Walking With a Limp (The Anatomy of a Disciple Series) 1st Edition
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But more importantly, in June 2012, I had the privilege of going to Israel with my pastor, Ron Johnson. We went on a tour composed of a mishmash of people from The Well Community Church and Hume Lake Christian Camps. Brad Bell is the founding pastor of The Well in Fresno and led the trip, along with Rich Ferreira, the Director of The Joshua Wilderness Institute.
Brad was a gracious leader, sharing insights and tips for leading a trip to Israel, which Ron and I did last year. On the trip, we got to see Brad’s heart for Jesus and his honesty. Several guys on the trip were there because Brad was pouring into them and gave them opportunities to teach at various locations.
So it was with excitement that I learned about the Anatomy of a Disciple curriculum that Brad and Dr. Rick Taylor were putting together at The Well. The following is an all-too-brief review of the book.
The book is very manageable at 156 pages and certainly meant to be, since the companion book, The Anatomy of a Disciple, weighs in at 314 pages. One of its very appealing marks is its very accessible, street-level language. Bell meant to be raw, honest and uncomplicated.
The title comes from the Genesis 32 story of the Old Testament patriarch Jacob wrestling with God, although he doesn’t know the identity of the wrestler until afterward. At the end of the match, God (or his angel) touches Jacob’s hip, essentially dislocating Jacob’s hip and giving him a limp for the rest of his life. Jacob is renamed Israel (“he strives with God”) and will forever be reminded of his encounter with God by walking with a limp. He will never be the same.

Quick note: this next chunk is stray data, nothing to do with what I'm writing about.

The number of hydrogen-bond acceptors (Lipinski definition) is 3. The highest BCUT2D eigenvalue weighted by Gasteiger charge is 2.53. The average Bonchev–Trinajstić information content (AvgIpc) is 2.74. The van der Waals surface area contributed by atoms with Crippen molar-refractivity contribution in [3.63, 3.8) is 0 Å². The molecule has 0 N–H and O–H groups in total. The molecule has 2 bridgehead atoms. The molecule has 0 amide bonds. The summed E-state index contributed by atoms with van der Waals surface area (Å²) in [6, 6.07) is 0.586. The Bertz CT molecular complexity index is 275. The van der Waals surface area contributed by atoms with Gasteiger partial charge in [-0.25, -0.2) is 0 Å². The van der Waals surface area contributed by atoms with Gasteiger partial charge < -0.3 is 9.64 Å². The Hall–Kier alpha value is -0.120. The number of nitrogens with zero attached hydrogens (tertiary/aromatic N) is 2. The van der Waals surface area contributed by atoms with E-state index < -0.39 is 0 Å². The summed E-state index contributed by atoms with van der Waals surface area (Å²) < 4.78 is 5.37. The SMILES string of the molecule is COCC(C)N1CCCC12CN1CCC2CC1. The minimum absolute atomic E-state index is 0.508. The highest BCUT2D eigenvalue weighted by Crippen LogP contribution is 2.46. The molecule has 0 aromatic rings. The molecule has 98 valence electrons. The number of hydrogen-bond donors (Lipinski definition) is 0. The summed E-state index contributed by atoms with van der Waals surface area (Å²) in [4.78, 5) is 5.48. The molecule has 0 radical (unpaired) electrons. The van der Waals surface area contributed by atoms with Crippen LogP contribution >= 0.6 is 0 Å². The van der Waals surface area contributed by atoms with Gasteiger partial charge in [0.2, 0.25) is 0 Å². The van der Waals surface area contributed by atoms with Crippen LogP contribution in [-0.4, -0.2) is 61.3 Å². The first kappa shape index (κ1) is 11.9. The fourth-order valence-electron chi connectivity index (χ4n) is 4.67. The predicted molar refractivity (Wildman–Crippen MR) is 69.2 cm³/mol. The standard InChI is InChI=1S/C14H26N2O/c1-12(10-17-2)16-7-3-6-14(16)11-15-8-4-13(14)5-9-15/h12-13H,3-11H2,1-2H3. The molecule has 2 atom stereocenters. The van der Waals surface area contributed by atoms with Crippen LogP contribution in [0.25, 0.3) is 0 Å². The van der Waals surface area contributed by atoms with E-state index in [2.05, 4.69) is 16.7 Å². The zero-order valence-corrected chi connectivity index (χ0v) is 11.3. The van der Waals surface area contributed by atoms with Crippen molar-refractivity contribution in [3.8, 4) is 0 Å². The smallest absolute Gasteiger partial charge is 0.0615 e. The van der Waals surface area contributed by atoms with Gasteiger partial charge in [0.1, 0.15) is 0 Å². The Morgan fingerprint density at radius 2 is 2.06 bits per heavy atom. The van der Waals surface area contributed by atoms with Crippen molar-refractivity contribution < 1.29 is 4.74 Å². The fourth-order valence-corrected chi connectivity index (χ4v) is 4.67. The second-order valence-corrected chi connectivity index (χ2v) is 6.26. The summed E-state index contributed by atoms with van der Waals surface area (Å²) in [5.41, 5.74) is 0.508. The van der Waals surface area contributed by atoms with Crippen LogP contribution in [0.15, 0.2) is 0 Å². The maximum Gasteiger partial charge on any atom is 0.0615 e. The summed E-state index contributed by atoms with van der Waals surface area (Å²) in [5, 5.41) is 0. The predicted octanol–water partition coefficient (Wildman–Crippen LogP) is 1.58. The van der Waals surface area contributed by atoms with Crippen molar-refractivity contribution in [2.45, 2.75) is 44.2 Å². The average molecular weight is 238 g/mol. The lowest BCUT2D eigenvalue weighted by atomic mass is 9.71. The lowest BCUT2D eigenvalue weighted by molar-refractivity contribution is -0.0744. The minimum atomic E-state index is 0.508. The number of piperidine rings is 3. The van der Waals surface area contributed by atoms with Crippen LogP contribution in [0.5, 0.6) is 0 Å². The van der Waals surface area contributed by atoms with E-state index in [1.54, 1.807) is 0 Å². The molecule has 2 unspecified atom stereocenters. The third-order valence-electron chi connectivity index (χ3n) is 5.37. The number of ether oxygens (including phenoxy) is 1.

And that’s what Bell hopes will be the case for his readers as they read his book. Of course, like a good writer, Bell keeps the Jacob/Israel story for the end, revealing it in ch. 13.
The layout of the book follows the Anatomy of the a Disciple (AoD) curriculum, consisting of “four concentric rings of authentic spiritual growth” that go from the heart on the inside, to the mind, the choices and the compassions on the outside. Bell contends in the bulk of the book that our hearts need to be Humbly Submitted; our minds must be Biblically Formed; our choices should be 1) Sacrificially Generous leading to compassions that Intentional Blessing; 2) Morally Discerning leading to compassions that are Culturally Engaged; and 3) Relationally Healthy leading to Inclusive Community.
This organization keeps the book on course and your mind following right along with it. I was helped by this to stay with Bell as he led me on a path similar to the recent skein of books including David Platt’s Radical, Francis Chan’s Crazy Love, and John Piper’s Don’t Waste Your Life. Bell’s differs in its spare simplicity, its California-sounding vernacular and its inevitable connection to the AoD curriculum.
More could be said, but I’ll end by encouraging you to get this book and read it with other people. There are good heart checks along the way and Bell reviews God’s gracious call on his life while a womanizing, drunk star athlete at Fresno State. You can totally relate to this author. He does not sound like an academic locked in an ivory tower far away from the members of his church. Rather, you understand this husband/father/pastor and his real human struggles.
Really, this is a quick read that the Holy Spirit might use to surgically show you the areas in your life that need work.
Walking with a Limp is an easy read and can be cranked out in a solid weekend. You will not regret purchasing this books and diving in. I really encourage you to take the evaluation too. It really gives good insight into where you are right now.